• Closer to Earth: Pumbaa often comes up with the most rational-sounding plans, but they have to go through all of Timon's wacky ones first.
  • Con Man: Toucan Dan, who can make anyone believe anything he tells them. Including convincing Timon he is Santa Claus.
  • Continuity Nod: Several to The Lion King. Some episodes also have this to previous episodes. This includes but not limited to the following:
    • In "Doubt of Africa", when Timon tells Pumbaa that he doesn't see the point of helping out a tigress hunt for food if they don't get anything in return, he says "Why don't we find a lion cub we can raise? Now that's an idea, he can be on our side", referencing the time they found Simba and raised him in the movie.
    • In "How to Beat the High Costa Rica", when Timon and Pumbaa are being chased by Criminal Quint, who tries reclaim a suitcase full of money that he stole, Pumbaa tells Timon that he should do something. This leads to a reference to The Lion King as Timon asks Pumbaa if he should dress in drag and do the hula like he did in the film, to which Pumbaa replies that this would not apply to the situation they are currently in.
    • "Rafiki's Apprentice" reveals that Rafiki's tree has a storage room. The room is seen again in "The Sky is Calling" as a Freeze-Frame Bonus and "Rumble in the Jungle".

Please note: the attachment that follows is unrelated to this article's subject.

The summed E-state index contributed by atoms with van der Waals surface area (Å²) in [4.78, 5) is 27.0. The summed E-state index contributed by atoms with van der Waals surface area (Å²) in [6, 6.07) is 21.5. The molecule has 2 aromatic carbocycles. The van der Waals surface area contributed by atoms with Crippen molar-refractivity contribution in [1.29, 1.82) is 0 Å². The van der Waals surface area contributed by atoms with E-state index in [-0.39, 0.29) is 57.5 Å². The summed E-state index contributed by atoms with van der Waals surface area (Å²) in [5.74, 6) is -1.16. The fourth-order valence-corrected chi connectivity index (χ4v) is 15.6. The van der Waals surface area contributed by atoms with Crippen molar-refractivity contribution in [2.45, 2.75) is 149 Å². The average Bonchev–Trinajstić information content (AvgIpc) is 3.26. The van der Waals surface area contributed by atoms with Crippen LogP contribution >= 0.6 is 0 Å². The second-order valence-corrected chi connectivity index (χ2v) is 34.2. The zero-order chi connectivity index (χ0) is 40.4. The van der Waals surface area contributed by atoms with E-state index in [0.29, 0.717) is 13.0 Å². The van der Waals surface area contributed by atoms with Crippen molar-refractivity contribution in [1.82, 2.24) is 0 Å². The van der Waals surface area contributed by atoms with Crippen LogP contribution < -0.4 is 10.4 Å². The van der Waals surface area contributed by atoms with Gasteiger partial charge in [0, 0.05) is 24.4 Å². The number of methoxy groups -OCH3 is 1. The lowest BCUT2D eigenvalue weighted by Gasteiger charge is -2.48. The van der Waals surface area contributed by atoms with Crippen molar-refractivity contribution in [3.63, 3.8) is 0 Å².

• Mr./Dr. Happy, who first appears in "Let's Serengeti Out of Here", makes a brief reappearance in "Shake Your Djibouti" alongside his dog Happy Dog. In that episode, Happy has white eyebrows and brown spots on his hands, which indicates that he aged at some point after the 28-year gap in the former episode.
    • In "Nearly Departed", when Timon gives away his possessions to other jungle animals, one of the possessions he gives away is Excalibur, stating that it was hard to pull that sword out of the stone. This is a reference to the events of "The Swine in the Stone".
  • Convenience Store Gift Shopping: Exaggerated in "Kenya Be My Friend?". Pumbaa gets Timon a nice bug juicer to celebrate their "Bestest Best Friend Day", which Timon has forgotten about. First he tries giving Pumbaa a bunch of random things from the savanna like grass and a rotten log, but Pumbaa refuses to accept them because Timon has used all of them as emergency gifts before. Then Timon claims to have written a poem for Pumbaa and hastily makes up one. Pumbaa notices that the poem doesn't rhyme and finally realizes that Timon did forget the Bestest Best Friend Day. This leads to an argument that ends their friendship. After they reconcile, Timon still denies having forgotten Bestest Best Friend Day and manages to pass off the bug juicer he got as his gift to Pumbaa.